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The seventies produced a great number of new sounds, Barrabas was one of them. Created by former BRINCOS’ star MR.Fernando Abex, this band reached an excellent level of popularity on the US charts with “wild safari” “try and try” just to name a few.
Barrabas-Wild Safari is filled with great tunes and superb musicianship. If you a music lover like I am, you will love this CD becouse it represents the creativity of an entire generation, Abex’s concept of music ideology based on afro-latin-funk-salsa-rock rythms moved us for over an whole decade .

Winston Mcanuff & Fixi – A New Day

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If the pavements of Kingston, Paris, New York and Lagos formed one country with the mountains of Jamaica and the Reunion, that nation’s anthem would be A New Day. This luminous record, concocted by two unrepentant music-lovers, came from the back of a draw that was already opened a few years ago. In 2007, Fixi and his band Java recorded Paris Rockin’ with Jamaican musician Winston McAnuff and sold over 20 000 copies. That day, the pair started a collaboration that would bring them together again one day.
Six years later, here is the second chapter of this adventure, and this time it’s a real duo. The foundation of their collaboration remains the same, one of them on the accordion or keyboards, the other behind the mic – surrounded by their friends – their ambition to break down barriers between musical genres reaching its culmination. The tandem mixes rock-musette, reggae, soul, blues, afrobeat and maloya in the same score. But rather than joining these styles together, they fused them together to break with tradition and create rather than copy.
With A New Day, they created a unique blend, taking us through the twists and turns of a musical Eden. Some songs are more upbeat, like ‘Garden of Love’, a cheerful cavalcade recalling the blissful shores of love; there’s a nursery rhyme, ‘Let Him Go’, built on a background of cha-cha-cha that’s guarantied to stay in your head all day long; there’s ‘One, Two, Three’, a heady maloya pulsating like a heartbeat, like a trance leading from vertigo to total freedom; just like ‘Economical Crisis’, a frenetic antidote against recession that could wake the dead; there’s ‘You and I’, whipped into an afrobeat gem by non other than the maestro Tony Allen, Fela’s ex-drummer, who’s always thirsty for new experiences and whose latest albums were conceived by… Fixi. This ambitious project was produced by Olivier Lude (Vanessa Paradis, -M-, …) and had to feature some of the people who fundamentally inspired this great musical voyage: other than Tony Allen, there’s Olivier Araste of Lindigo (a young maloya band that’s very popular in the Reunion and whose last album was produced by Fixi), -M- on guitar, Cyril Atef on percussion and several others.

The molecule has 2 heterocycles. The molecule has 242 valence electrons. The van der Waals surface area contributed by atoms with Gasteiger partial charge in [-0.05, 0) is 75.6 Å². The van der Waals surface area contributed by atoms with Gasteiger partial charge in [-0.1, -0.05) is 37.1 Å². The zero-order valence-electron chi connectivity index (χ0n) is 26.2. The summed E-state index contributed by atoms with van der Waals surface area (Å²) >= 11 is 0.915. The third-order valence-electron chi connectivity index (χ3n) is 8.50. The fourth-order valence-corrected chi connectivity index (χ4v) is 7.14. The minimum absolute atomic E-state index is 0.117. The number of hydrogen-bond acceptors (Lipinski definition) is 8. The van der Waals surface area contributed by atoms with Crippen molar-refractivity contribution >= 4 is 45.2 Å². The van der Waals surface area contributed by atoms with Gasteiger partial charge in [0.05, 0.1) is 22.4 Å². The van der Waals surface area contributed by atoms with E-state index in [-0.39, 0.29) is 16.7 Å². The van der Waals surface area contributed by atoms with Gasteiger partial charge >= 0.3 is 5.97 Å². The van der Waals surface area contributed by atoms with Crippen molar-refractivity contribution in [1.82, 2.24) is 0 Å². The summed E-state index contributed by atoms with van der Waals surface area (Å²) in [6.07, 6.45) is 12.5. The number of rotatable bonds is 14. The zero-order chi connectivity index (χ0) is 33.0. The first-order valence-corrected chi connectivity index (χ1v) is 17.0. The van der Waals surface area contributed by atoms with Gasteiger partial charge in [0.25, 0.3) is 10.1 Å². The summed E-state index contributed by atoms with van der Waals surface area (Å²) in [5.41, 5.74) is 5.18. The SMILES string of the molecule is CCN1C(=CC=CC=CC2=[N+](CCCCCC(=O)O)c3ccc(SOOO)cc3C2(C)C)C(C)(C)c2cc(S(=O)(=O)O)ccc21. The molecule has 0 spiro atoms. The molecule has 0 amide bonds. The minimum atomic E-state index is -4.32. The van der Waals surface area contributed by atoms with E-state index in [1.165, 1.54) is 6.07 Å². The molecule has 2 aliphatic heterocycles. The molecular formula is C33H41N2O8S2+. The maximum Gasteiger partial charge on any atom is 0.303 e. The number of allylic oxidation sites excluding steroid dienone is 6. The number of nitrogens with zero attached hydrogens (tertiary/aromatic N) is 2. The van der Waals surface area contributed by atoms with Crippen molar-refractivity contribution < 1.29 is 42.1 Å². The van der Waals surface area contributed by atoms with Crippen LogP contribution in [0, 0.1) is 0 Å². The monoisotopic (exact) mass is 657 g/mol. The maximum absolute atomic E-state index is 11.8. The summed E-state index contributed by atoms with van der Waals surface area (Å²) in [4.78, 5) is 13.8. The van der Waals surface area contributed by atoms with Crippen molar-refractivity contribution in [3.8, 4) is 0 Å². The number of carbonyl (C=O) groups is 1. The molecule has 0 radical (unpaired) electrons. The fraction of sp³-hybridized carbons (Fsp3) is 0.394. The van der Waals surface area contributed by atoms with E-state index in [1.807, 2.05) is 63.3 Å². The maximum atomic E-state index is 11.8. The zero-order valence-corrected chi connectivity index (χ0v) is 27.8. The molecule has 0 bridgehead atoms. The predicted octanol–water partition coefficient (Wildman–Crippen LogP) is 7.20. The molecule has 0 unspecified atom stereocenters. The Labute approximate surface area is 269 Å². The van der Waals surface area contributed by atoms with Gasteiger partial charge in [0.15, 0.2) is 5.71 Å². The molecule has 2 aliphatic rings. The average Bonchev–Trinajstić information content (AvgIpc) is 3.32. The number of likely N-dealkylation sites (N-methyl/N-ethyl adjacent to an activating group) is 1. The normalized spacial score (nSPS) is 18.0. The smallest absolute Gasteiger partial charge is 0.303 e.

There are also some more meditative songs: after the unbridled and explosive impulsion of the start of their collaboration, their approach is now more profound, leaving room for spleen and spirituality. ‘Wha Dem Say’, an incantatory blues, is the perfect backdrop for the great soul man Winston McAnuff’s rough and banged-up voice, recalling Bobby Womack’s, to assert its strong personality. In perfect communion with Fixi’s accordion, Winston’s voice sets and appeasing mood, watching the world from a distance, questioning it, far from its buzzing urgency. This philosophical and sometimes social dimension appears on ‘Heart of Gold’ (a woman who swaps her heart for gold), ‘Johnny’ (a lost youth lacking guidance that gets broken by prison), ‘Don’t Give Up’ (illusions clouding the way to true love) and ‘A New Day’ (a comforting song opening-up a glorious future at our fingertips). ‘If You Look’ reaches a height of melancholy and lyricism that cures the soul.
You’ll feel a serene calmness coming out of the enchanted garden that is A New Day, a welcome comet in the formatted musical cloud of today’s scene. The universality of Fixi and Winston McAnuff’s record could only come from rebels like themselves. “I’m a rebel”, says Winston, on the only truly reggae song of the album, with fine maloyen tones sung by a feminine chorus that sound like The I Threes. They’re rebels to the end, choosing their own path and inviting us on this universal waltz, coming from far away and from nowhere we know.